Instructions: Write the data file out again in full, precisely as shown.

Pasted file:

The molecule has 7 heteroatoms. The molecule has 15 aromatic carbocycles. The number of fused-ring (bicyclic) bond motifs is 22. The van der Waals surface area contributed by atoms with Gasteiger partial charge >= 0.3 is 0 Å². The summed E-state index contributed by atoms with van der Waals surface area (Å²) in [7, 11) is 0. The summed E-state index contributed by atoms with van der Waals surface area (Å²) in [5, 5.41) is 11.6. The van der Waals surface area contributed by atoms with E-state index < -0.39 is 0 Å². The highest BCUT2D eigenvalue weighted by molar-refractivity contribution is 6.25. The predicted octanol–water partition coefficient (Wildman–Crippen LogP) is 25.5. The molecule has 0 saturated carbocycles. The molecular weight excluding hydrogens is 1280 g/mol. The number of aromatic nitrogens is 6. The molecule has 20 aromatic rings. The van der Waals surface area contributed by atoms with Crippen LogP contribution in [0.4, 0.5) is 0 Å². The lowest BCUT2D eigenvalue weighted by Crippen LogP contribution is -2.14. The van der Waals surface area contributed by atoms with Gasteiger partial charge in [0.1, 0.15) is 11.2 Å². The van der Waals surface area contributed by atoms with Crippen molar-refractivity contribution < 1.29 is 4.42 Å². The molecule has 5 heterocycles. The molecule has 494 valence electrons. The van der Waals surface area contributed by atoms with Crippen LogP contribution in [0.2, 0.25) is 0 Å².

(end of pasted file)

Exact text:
The molecule has 7 heteroatoms. The molecule has 15 aromatic carbocycles. The number of fused-ring (bicyclic) bond motifs is 22. The van der Waals surface area contributed by atoms with Gasteiger partial charge >= 0.3 is 0 Å². The summed E-state index contributed by atoms with van der Waals surface area (Å²) in [7, 11) is 0. The summed E-state index contributed by atoms with van der Waals surface area (Å²) in [5, 5.41) is 11.6. The van der Waals surface area contributed by atoms with E-state index < -0.39 is 0 Å². The highest BCUT2D eigenvalue weighted by molar-refractivity contribution is 6.25. The predicted octanol–water partition coefficient (Wildman–Crippen LogP) is 25.5. The molecule has 0 saturated carbocycles. The molecular weight excluding hydrogens is 1280 g/mol. The number of aromatic nitrogens is 6. The molecule has 20 aromatic rings. The van der Waals surface area contributed by atoms with Crippen LogP contribution in [0.4, 0.5) is 0 Å². The lowest BCUT2D eigenvalue weighted by Crippen LogP contribution is -2.14. The van der Waals surface area contributed by atoms with Gasteiger partial charge in [0.1, 0.15) is 11.2 Å². The van der Waals surface area contributed by atoms with Crippen molar-refractivity contribution < 1.29 is 4.42 Å². The molecule has 5 heterocycles. The molecule has 494 valence electrons. The van der Waals surface area contributed by atoms with Crippen LogP contribution in [0.2, 0.25) is 0 Å².